خواندن موسیقی خاموش : تصویرسازی شنوایی و انتقال روش ویژو تونال در خوانندگان و غیر خوانندگان
|کد مقاله||سال انتشار||مقاله انگلیسی||ترجمه فارسی||تعداد کلمات|
|29686||2014||10 صفحه PDF||سفارش دهید||8837 کلمه|
Publisher : Elsevier - Science Direct (الزویر - ساینس دایرکت)
Journal : Brain and Cognition, Volume 91, November 2014, Pages 35–44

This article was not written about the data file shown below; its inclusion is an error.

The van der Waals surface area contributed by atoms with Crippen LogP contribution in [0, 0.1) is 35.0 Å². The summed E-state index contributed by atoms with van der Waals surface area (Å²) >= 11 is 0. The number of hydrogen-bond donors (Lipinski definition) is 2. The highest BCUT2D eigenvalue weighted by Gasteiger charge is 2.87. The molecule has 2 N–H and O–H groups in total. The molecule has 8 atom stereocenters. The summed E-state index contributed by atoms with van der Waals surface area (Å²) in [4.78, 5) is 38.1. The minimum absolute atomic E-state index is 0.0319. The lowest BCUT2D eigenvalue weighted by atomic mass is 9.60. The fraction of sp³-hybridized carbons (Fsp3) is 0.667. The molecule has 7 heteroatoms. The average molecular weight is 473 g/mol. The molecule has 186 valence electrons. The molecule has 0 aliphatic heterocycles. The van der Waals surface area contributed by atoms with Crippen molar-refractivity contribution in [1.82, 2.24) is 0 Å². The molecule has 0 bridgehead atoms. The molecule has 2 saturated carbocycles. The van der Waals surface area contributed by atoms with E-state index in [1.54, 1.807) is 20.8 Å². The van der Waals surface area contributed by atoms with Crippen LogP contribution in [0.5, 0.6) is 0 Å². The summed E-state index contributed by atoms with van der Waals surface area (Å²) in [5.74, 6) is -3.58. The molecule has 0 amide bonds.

In daily life, responses are often facilitated by anticipatory imagery of expected targets which are announced by associated stimuli from different sensory modalities. Silent music reading represents an intriguing case of visuotonal modality transfer in working memory as it induces highly defined auditory imagery on the basis of presented visuospatial information (i.e. musical notes). Using functional MRI and a delayed sequence matching-to-sample paradigm, we compared brain activations during retention intervals (10 s) of visual (VV) or tonal (TT) unimodal maintenance versus visuospatial-to-tonal modality transfer (VT) tasks. Visual or tonal sequences were comprised of six elements, white squares or tones, which were low, middle, or high regarding vertical screen position or pitch, respectively (presentation duration: 1.5 s). For the cross-modal condition (VT, session 3), the visuospatial elements from condition VV (session 1) were re-defined as low, middle or high “notes” indicating low, middle or high tones from condition TT (session 2), respectively, and subjects had to match tonal sequences (probe) to previously presented note sequences. Tasks alternately had low or high cognitive load. To evaluate possible effects of music reading expertise, 15 singers and 15 non-musicians were included. Scanner task performance was excellent in both groups. Despite identity of applied visuospatial stimuli, visuotonal modality transfer versus visual maintenance (VT > VV) induced “inhibition” of visual brain areas and activation of primary and higher auditory brain areas which exceeded auditory activation elicited by tonal stimulation (VT > TT). This transfer-related visual-to-auditory activation shift occurred in both groups but was more pronounced in experts. Frontoparietal areas were activated by higher cognitive load but not by modality transfer. The auditory brain showed a potential to anticipate expected auditory target stimuli on the basis of non-auditory information and sensory brain activation rather mirrored expectation than stimulation. Silent music reading probably relies on these basic neurocognitive mechanisms.